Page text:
Every summer my dad would bring out the activated charcoal when anyone got a mosquito bite or the occasional bee sting. He would make a paste with activated charcoal and baking soda (just add a little water) and apply it to the skin. It makes a major mess so we walked around with a paper towel bandage for hours. I was always skeptical of dad’s natural remedies, but this one worked! So I’m glad that activated charcoal is popular again – and this salve works just as well at drawing out stings, itches and splinters.
At first glance, this recipe seems to have an intimidating number of unusual ingredients. Charcoal? Clay? Infused oil? But if you’re interested in building a natural remedy kit these are all good ingredients to have on hand.
Activated charcoal & clay
You know how clay is often used in face masks to draw impurities out of pores? The same applies here. Both the activated charcoal and clay in this pull the toxins from the skin, reducing the sting of bites and stings. Hence why this recipe is commonly called ‘black drawing salve.’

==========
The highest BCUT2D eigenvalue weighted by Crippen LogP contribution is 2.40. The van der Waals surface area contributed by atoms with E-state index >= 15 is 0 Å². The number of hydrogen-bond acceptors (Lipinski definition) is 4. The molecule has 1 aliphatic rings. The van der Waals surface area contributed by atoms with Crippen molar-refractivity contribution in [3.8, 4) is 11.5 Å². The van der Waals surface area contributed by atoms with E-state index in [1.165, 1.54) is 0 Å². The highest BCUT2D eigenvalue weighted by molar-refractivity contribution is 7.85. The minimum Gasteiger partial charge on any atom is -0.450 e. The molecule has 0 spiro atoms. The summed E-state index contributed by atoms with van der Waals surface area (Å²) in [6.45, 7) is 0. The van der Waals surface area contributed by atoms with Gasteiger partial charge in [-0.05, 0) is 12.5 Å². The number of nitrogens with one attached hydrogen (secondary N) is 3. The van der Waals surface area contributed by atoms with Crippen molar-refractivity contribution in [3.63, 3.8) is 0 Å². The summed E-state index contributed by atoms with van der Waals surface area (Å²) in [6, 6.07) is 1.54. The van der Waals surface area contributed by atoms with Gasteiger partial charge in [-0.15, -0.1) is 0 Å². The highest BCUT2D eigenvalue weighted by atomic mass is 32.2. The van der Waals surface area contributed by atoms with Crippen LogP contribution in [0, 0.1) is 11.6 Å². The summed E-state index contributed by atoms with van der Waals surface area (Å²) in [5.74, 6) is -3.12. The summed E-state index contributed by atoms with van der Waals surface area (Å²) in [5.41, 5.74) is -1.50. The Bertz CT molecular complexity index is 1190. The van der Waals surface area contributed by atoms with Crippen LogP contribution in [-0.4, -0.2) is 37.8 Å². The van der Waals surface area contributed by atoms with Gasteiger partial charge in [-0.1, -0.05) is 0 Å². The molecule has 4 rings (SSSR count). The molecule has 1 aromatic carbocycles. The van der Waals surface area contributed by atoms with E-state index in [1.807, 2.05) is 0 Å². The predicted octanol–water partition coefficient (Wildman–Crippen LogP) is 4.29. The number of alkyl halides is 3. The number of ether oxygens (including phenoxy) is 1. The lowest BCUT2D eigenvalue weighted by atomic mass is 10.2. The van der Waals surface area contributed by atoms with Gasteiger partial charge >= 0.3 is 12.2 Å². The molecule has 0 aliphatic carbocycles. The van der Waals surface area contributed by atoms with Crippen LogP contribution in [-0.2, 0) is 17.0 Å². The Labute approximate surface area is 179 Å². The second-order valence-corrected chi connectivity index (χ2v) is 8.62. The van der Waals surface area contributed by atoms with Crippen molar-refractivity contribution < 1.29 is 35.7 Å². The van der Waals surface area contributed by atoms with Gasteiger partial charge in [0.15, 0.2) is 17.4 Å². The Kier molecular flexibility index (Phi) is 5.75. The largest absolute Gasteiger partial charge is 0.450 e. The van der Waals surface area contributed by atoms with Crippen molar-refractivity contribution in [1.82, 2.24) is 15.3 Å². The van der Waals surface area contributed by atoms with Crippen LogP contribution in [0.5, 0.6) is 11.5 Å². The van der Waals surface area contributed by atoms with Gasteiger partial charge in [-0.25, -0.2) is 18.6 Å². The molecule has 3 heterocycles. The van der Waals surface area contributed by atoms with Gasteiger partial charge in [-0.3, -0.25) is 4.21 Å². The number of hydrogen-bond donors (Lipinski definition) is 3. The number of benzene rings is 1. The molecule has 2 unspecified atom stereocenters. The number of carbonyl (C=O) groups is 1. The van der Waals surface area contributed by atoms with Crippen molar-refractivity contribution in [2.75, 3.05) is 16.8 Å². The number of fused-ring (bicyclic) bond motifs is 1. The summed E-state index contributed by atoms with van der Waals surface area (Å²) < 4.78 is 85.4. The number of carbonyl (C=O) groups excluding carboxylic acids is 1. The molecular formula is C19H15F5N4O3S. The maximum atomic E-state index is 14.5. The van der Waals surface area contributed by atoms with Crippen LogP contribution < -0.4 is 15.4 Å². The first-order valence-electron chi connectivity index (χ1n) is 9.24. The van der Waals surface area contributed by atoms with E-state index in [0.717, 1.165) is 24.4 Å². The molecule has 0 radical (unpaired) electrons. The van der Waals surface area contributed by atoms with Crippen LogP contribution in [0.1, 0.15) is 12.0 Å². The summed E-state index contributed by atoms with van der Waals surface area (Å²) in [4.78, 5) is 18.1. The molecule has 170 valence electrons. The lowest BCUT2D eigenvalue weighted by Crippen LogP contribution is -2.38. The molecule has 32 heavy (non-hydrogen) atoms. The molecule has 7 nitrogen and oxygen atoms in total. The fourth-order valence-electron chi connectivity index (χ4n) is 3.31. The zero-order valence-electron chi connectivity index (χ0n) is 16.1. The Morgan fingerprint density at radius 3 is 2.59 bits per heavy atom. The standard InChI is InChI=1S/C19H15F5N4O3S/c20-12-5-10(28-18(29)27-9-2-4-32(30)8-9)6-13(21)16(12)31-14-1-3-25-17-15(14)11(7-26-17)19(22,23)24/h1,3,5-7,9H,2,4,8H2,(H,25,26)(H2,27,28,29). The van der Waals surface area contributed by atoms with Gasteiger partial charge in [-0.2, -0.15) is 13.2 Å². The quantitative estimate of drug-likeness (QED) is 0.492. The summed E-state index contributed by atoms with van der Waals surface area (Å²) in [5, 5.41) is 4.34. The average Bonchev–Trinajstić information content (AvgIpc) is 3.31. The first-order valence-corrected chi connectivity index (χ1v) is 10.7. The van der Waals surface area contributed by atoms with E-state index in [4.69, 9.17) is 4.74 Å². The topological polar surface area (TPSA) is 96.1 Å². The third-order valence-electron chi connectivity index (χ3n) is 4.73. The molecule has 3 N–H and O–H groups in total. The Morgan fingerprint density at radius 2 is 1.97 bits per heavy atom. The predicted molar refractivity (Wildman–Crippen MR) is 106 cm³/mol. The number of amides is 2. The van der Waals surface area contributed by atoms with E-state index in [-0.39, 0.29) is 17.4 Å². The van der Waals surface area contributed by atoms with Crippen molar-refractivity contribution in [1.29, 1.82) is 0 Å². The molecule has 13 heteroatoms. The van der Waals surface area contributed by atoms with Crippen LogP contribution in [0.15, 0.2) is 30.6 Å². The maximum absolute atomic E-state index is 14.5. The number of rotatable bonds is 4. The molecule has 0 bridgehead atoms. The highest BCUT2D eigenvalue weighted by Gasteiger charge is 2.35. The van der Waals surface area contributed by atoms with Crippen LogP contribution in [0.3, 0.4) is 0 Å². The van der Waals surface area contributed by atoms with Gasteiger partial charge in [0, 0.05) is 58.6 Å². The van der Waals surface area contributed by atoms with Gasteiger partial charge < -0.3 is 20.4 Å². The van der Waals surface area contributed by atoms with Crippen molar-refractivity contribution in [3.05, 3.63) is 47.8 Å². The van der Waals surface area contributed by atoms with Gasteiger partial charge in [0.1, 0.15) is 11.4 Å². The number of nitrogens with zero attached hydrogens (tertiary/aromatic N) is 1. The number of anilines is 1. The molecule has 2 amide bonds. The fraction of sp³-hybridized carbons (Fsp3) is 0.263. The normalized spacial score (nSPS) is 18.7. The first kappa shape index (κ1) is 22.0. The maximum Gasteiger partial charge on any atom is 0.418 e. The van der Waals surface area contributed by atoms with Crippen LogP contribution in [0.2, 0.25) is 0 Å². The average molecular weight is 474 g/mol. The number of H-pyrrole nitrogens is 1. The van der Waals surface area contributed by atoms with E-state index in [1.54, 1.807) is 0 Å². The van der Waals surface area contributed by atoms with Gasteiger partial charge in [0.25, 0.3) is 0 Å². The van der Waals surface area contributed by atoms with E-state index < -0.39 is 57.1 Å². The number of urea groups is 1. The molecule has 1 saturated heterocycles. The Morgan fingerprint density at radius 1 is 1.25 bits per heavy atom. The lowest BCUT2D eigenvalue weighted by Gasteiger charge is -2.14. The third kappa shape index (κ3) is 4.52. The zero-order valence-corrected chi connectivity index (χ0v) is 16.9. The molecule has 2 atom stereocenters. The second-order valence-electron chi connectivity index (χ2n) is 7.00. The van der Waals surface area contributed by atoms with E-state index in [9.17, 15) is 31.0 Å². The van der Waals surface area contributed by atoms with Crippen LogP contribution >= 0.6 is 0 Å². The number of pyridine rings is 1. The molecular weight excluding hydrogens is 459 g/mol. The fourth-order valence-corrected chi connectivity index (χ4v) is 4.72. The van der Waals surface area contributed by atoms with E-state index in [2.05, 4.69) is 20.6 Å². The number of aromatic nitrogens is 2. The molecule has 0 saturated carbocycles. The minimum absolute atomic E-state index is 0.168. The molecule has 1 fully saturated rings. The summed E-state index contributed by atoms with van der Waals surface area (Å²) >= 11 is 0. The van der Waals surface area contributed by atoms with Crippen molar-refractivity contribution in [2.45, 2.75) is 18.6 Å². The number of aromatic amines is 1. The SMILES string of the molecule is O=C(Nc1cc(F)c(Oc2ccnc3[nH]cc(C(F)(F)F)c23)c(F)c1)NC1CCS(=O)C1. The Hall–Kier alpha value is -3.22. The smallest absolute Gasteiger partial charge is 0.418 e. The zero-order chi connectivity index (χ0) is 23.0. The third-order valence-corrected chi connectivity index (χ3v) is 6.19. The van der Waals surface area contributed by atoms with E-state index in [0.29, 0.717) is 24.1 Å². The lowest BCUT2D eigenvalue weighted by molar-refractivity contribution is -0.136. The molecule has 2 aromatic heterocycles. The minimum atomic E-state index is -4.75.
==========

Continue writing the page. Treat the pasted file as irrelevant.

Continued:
We’ve talked infused oil before for headaches and healing, and the process is super simple. If using the solar method, just cover a handful of herbs with oil in a tightly closed jar and let it sit for a couple of weeks. Calendula-infused oil is nice to have on hand because it has so many skin healing properties.
Activated Charcoal Black Salve Recipe
- 1/4 cup calendula-infused oil (make your own or buy online)
- 1/4 cup coconut oil
- 2 teaspoons beeswax (just started using beeswax pellets, and, whoa, game changer!)
- 3 teaspoons activated charcoal (approximately 15 capsules)
- 3 teaspoons clay (I used betonite clay)
- 10 drops lavender essential oil
- 10 drops tea tree essential oil
Melt the beeswax and oils together. I recently discovered how much easier it is to just melt the ingredients in the glass container you plan to use. Put the container in a sauce pan with a couple of inches of water and warm it on low heat. Note: this only works with glass. Dorky me already melted a plastic container. :) You can also melt in a glass bowl in a makeshift double broiler and transfer to containers later.
Add the remainder of the ingredients together and stir. Let salve cool until it hardens. Keep salve in a lidded container in a cool, dark place.
To use the salve, apply directly to the bug bite, sting or splinter area. Yes, this stuff is still a bit messy so cover with Band-Aid or paper towel. Keep applying salve directly to skin every 12 hours until no longer needed.22